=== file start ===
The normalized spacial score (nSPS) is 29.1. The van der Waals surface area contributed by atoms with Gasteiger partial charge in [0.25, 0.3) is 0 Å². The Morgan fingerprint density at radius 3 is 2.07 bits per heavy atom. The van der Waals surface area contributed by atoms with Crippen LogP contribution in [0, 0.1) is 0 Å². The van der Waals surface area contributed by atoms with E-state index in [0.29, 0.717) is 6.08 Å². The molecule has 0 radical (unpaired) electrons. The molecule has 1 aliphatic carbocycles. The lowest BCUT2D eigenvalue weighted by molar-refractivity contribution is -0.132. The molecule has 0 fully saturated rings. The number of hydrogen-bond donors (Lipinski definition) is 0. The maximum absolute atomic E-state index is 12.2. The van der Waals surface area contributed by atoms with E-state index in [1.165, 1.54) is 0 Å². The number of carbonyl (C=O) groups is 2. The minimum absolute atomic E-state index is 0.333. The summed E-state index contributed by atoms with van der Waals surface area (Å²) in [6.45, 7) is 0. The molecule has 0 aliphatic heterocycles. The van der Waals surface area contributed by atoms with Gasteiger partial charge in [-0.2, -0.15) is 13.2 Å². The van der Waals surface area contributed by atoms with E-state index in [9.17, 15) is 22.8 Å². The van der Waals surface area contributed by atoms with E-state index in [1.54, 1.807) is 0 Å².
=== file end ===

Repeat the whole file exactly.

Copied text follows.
The normalized spacial score (nSPS) is 29.1. The van der Waals surface area contributed by atoms with Gasteiger partial charge in [0.25, 0.3) is 0 Å². The Morgan fingerprint density at radius 3 is 2.07 bits per heavy atom. The van der Waals surface area contributed by atoms with Crippen LogP contribution in [0, 0.1) is 0 Å². The van der Waals surface area contributed by atoms with E-state index in [0.29, 0.717) is 6.08 Å². The molecule has 0 radical (unpaired) electrons. The molecule has 1 aliphatic carbocycles. The lowest BCUT2D eigenvalue weighted by molar-refractivity contribution is -0.132. The molecule has 0 fully saturated rings. The number of hydrogen-bond donors (Lipinski definition) is 0. The maximum absolute atomic E-state index is 12.2. The van der Waals surface area contributed by atoms with E-state index in [1.165, 1.54) is 0 Å². The number of carbonyl (C=O) groups is 2. The minimum absolute atomic E-state index is 0.333. The summed E-state index contributed by atoms with van der Waals surface area (Å²) in [6.45, 7) is 0. The molecule has 0 aliphatic heterocycles. The van der Waals surface area contributed by atoms with Gasteiger partial charge in [-0.2, -0.15) is 13.2 Å². The van der Waals surface area contributed by atoms with E-state index in [9.17, 15) is 22.8 Å². The van der Waals surface area contributed by atoms with E-state index in [1.54, 1.807) is 0 Å².